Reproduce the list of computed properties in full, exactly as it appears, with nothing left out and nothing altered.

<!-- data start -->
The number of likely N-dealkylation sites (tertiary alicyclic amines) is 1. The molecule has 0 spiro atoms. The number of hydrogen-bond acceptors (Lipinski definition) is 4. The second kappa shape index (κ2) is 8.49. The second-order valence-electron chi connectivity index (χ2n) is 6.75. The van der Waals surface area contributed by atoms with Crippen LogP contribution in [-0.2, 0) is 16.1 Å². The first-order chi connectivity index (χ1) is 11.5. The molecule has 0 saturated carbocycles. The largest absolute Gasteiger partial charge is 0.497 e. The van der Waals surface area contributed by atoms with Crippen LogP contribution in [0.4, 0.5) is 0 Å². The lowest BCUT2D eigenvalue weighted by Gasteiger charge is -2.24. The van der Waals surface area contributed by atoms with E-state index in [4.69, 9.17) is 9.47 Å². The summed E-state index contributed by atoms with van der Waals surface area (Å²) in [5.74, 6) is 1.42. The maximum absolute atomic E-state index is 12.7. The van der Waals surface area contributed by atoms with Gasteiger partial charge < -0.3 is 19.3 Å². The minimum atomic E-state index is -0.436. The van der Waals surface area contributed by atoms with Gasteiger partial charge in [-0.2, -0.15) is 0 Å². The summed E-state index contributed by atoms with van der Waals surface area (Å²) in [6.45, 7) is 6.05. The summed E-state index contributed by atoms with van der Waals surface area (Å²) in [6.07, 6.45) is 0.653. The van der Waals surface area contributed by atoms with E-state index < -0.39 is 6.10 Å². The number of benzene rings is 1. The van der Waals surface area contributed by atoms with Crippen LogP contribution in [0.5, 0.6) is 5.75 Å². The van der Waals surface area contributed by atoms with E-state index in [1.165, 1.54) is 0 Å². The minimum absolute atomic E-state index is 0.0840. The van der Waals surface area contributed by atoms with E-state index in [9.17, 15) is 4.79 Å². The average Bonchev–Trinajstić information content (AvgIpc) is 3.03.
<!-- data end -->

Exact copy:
The number of likely N-dealkylation sites (tertiary alicyclic amines) is 1. The molecule has 0 spiro atoms. The number of hydrogen-bond acceptors (Lipinski definition) is 4. The second kappa shape index (κ2) is 8.49. The second-order valence-electron chi connectivity index (χ2n) is 6.75. The van der Waals surface area contributed by atoms with Crippen LogP contribution in [-0.2, 0) is 16.1 Å². The first-order chi connectivity index (χ1) is 11.5. The molecule has 0 saturated carbocycles. The largest absolute Gasteiger partial charge is 0.497 e. The van der Waals surface area contributed by atoms with Crippen LogP contribution in [0.4, 0.5) is 0 Å². The lowest BCUT2D eigenvalue weighted by Gasteiger charge is -2.24. The van der Waals surface area contributed by atoms with E-state index in [4.69, 9.17) is 9.47 Å². The summed E-state index contributed by atoms with van der Waals surface area (Å²) in [5.74, 6) is 1.42. The maximum absolute atomic E-state index is 12.7. The van der Waals surface area contributed by atoms with Gasteiger partial charge < -0.3 is 19.3 Å². The minimum atomic E-state index is -0.436. The van der Waals surface area contributed by atoms with Gasteiger partial charge in [-0.2, -0.15) is 0 Å². The summed E-state index contributed by atoms with van der Waals surface area (Å²) in [6.45, 7) is 6.05. The summed E-state index contributed by atoms with van der Waals surface area (Å²) in [6.07, 6.45) is 0.653. The van der Waals surface area contributed by atoms with E-state index < -0.39 is 6.10 Å². The number of benzene rings is 1. The van der Waals surface area contributed by atoms with Crippen LogP contribution in [0.5, 0.6) is 5.75 Å². The van der Waals surface area contributed by atoms with E-state index in [1.165, 1.54) is 0 Å². The minimum absolute atomic E-state index is 0.0840. The van der Waals surface area contributed by atoms with E-state index in [9.17, 15) is 4.79 Å². The average Bonchev–Trinajstić information content (AvgIpc) is 3.03.